1.) Why Can’t I Log In?
We currently two separate training sites. We are working on streamlining this.
Access training tools purchased after March 26, 2013
Access training tools purchased before March 26, 2013
2.) What distinguishes METT and SETT?
METT and SETT have been proven to increase ability to recognize emotion, to benefit the detection of deception, and to benefit sales.
METT stands for Micro Expression Training Tool. SETT stands for Subtle Expression Training Tool. METT teaches recognition of concealed emotions. SETT teaches recognition of very small, subtle signs of emotion.
The METT tool flashes full facial expressions, while SETT flashes “mini” expressions – focusing on one specific region of the face – such as the eyes or mouth – at a time.
The METT suite has “Pre-Test,” “Training,” “Practice,” and “Post-Test” modes. SETT has “Learning and “Practice” modes.
3.) Which tool should I use?
Beginner: eMETT Lite, eMETT 3.0, or eSETT 3.0.
We recommend first time users start with eMETT 3.0 and then proceed to eSETT 3.0. The eSETT training includes smaller expressions focused on a single part of the face at one time, and helps back up the learning acquired with the eMETT training.
Intermediate: eMETT Plus.
If you have done some micro expression training and want to improve your score accuracy, we recommend eMETT Plus.
Expert: eMETT Profile
If you have trained in both micro and subtle expressions and reached your highest accuracy score, try the recently added eMETT Profile to learn to spot micro expressions from a profile view.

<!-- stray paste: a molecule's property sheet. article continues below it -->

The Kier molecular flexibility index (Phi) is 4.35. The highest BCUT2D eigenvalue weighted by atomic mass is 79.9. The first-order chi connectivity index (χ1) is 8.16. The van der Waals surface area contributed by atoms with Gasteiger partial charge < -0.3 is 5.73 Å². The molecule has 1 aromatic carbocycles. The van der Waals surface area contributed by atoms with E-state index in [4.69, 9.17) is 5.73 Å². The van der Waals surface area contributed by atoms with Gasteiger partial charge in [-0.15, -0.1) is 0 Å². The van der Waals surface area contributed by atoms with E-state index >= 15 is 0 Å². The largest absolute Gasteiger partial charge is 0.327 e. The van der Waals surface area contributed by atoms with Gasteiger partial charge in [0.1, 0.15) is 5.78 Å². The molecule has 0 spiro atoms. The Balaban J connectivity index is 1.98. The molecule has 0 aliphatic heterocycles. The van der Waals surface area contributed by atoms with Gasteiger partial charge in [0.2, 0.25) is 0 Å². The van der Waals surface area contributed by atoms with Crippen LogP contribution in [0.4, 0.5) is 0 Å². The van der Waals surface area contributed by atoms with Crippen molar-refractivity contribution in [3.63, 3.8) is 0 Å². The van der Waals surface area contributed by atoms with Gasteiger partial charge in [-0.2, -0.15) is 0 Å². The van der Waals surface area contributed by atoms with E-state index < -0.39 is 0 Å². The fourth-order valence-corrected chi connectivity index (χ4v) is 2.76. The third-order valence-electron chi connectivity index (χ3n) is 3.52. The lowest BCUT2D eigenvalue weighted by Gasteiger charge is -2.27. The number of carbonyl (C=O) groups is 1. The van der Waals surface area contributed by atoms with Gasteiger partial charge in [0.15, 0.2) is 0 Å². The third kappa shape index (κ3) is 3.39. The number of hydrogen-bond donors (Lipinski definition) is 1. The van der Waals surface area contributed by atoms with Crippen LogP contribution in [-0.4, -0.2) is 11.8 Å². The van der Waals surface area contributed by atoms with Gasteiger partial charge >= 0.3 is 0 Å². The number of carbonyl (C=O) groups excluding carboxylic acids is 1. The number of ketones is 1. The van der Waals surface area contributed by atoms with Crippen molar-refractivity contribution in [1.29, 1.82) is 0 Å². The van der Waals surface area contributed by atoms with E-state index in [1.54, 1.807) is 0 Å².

4.) Is the training available on CD or DVD?
No, all of our trainings are exclusively online. They utilize a web-browser interface.
5.) I’d like to score higher. Can I retake the test?
You can retake the training as many times as you like until expiration, one year from date of purchase. We recommend that you not take the post-test more than once per quarter. This way your score will not be affected by memorizing the faces and expressions.
6.) Can I share my account with others?
Our tools are licensed for individuals. We strictly prohibit sharing accounts.
7.) Do you have any different language versions of your tools available?
No, we only have tools in English at this time.
8.) I want in-depth training. What should I do?
Right now, the best place to go for online training is our Training Page.
For in-person training, our international branch has an active program. Please visit Ekman International to learn more.
Also, for in-depth study of the material, we recommend reading Emotions Revealed and Telling Lies, both by Paul Ekman.
9.) Can your training help with Autism Spectrum Disorders (ASDs) including Aspergers Syndrome?
Yes. Many individuals with ASDs have seen measured improvement in emotional recognition using METT and SETT training.
We recommend using the eMETT 3.0 training; skip the Benchmark and proceed to the training. eSETT 3.0 can be of additional benefit. For both programs, use the slow speed when given an option.